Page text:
Trump, too, has indicated he wants to spend weekends at Trump Towers, according to The New York Times, "or his golf course in Bedminster, N.J., or his Mar-a-Lago estate in Palm Beach." He could easily make George W. Bush, given to long brush-clearing sojourns at his Crawford, Texas, ranch, seem like a workaholic.

Both BdB and DJT, as they're sometimes called on Twitter, are thin-skinned and quick to injure, often blaming the press for their problems. De Blasio has frequently battled with the New York Post, which is owned by conservative media mogul Rupert Murdoch. Such warfare has perhaps fired-up de Blasio's base, but it is both distracting and unseemly. In fact, after de Blasio insulted a New York Post reporter by telling him he worked for a "right-wing rag," The New York Times lamented de Blasio's "media freeze-out," comparing him to Trump.

Trump's own war against the press will likely continue as he moves from Trump Tower to the White House. Last weekend, he sent a series of tweets claiming that The New York Times had lost subscribers over its coverage of the "Trump phenomena." Blasting away at the press, though, only suggests a contempt for the workings of an open society—not to mention an obvious desire to keep secrets secret. Nothing, however, emboldens journalists like the scorn of politicians.

Lastly, both men won elected office by promising to break with politics as usual—only to quickly invite lobbyists into the fold, in perhaps the most usual political move of all. Lobbyists have been de Blasio's undoing: He is now the subject of several federal and state inquiries, most of them having to do with campaign donations made in exchange for political favors. Some of those favors were allegedly granted to Trump's peers in the real estate development industry, whose excesses he'd promised to curb during his campaign.

It's much too early to tell how much influence special interests will have in Trump's White House. Yet the signs are discouraging. He vowed to "drain the swamp," yet within days of being elected to office, he'd had an apparent change of heart, with the Times reporting that Trump "is filling his transition team with some of the very sort of people who he has complained have too much clout in Washington: corporate consultants and lobbyists."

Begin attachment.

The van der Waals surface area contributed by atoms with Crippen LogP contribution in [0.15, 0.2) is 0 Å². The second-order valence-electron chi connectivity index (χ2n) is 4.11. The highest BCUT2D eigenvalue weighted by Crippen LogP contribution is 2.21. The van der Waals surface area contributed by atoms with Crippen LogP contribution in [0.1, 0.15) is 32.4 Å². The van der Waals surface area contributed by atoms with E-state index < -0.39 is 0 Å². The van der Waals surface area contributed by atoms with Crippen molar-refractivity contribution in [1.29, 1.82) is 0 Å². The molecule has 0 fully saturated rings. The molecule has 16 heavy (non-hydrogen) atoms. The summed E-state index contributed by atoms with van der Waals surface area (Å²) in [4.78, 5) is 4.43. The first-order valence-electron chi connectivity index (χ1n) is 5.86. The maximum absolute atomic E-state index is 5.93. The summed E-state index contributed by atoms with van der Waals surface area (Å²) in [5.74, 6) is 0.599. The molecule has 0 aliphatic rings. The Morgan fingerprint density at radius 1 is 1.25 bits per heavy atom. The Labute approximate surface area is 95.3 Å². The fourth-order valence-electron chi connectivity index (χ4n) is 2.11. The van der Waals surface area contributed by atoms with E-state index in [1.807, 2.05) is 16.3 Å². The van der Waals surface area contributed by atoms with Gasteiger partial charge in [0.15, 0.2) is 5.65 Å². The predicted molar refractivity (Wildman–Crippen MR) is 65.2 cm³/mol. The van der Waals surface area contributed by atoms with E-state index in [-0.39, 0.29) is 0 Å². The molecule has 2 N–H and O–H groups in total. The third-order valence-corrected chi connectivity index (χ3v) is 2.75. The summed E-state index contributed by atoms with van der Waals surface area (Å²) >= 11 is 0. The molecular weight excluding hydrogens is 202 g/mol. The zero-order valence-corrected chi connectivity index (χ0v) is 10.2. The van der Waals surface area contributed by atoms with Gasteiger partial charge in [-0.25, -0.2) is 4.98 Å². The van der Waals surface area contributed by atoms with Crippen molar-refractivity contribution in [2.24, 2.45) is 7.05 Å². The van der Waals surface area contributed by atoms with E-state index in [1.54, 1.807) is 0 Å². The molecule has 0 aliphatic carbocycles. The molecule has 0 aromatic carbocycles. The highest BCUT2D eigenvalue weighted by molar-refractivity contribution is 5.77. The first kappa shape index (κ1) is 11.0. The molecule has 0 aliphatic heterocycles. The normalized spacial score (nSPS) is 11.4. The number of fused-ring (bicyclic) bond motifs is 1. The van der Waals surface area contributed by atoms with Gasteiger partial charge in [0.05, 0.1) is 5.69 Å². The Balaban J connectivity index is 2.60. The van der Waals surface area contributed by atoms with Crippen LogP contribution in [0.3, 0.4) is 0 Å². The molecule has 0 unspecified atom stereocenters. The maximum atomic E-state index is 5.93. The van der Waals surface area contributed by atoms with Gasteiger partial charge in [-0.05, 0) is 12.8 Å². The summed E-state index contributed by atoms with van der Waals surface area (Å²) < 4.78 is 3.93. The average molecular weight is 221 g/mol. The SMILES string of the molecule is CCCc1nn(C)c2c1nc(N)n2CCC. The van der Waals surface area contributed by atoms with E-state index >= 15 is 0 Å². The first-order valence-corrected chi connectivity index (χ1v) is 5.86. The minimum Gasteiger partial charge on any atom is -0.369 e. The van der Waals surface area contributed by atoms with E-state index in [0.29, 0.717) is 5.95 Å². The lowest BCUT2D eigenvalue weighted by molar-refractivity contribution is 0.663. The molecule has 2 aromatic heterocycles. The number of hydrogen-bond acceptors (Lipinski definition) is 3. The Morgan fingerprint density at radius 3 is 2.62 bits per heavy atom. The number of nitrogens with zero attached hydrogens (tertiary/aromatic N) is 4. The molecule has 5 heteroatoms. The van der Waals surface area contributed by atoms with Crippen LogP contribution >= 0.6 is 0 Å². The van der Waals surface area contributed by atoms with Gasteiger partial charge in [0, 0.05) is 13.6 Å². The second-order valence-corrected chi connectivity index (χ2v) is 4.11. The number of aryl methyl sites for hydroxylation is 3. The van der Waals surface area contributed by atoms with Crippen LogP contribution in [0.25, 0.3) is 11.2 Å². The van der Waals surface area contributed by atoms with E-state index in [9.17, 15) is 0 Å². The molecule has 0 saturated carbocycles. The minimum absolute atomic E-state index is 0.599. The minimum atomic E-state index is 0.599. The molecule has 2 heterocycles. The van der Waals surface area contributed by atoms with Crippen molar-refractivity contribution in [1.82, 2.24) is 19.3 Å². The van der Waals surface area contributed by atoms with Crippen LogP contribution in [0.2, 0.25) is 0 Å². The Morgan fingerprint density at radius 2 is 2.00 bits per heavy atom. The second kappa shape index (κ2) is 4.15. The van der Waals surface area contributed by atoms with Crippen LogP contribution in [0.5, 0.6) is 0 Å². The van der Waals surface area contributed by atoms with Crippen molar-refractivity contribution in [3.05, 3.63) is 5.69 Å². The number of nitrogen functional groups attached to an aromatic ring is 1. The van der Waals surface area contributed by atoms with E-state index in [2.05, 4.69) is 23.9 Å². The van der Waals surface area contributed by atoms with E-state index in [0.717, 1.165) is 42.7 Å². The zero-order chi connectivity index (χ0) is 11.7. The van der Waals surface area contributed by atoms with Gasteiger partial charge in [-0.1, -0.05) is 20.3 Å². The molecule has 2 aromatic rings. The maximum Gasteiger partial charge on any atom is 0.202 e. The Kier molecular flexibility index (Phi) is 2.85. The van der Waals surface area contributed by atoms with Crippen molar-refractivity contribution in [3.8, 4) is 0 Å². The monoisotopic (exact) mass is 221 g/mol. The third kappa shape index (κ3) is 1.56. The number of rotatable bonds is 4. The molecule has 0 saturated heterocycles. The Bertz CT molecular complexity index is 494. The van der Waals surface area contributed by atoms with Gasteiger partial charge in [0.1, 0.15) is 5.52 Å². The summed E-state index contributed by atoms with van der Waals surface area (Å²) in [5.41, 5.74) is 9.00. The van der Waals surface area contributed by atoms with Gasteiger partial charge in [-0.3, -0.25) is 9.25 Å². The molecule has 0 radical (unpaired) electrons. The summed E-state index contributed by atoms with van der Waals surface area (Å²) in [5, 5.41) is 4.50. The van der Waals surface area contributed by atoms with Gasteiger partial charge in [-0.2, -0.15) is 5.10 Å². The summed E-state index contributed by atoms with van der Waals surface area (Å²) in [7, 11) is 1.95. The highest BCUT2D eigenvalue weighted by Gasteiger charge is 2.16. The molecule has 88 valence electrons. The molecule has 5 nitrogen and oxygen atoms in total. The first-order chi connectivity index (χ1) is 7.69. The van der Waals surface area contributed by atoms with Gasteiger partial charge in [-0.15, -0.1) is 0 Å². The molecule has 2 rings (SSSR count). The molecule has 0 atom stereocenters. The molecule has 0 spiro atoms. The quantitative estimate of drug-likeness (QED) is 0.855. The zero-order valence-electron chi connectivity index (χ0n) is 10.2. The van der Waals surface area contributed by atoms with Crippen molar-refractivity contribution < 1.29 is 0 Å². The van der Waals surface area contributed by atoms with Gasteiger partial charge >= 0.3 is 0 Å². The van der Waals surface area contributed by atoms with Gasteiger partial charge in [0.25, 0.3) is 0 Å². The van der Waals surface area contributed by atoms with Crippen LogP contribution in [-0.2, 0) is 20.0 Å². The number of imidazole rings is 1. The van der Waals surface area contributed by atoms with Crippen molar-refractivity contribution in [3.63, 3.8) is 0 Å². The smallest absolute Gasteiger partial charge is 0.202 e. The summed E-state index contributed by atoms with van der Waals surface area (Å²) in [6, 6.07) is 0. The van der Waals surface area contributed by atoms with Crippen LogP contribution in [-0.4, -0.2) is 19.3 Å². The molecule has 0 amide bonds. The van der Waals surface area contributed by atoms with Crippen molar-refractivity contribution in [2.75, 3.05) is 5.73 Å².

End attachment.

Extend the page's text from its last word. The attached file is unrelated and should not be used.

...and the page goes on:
Only three years after promising to make New York a beacon of progressivism, de Blasio seems less and less like a liberal lion than just another machine politician—perhaps one headed to prison, given the very serious and credible allegations that have hounded him.

Just like Trump, de Blasio is adept at blaming others when the fault is so obviously his own. He has never treated the office of City Hall with the humility it deserved. Nor has he tried to expand his political reach to include anyone but his most ardent supporters. Those are dwindling in number, having finally understood that the mayor they got wasn't the one they'd voted for.

"There's a growing enthusiasm gap," said Bertha Lewis, a community activist who was once a vociferous de Blasio supporters.

Fortunes change quickly in politics, and if de Blasio's victory in 2013 was a reaction against Bloomberg, the counter-reaction is well underway, with longtime Bloomberg operative Kevin Sheekey rumored to be considering a mayoral run next year. This may be the most lasting lesson Bill de Blasio can teach Donald Trump: The next election is always near.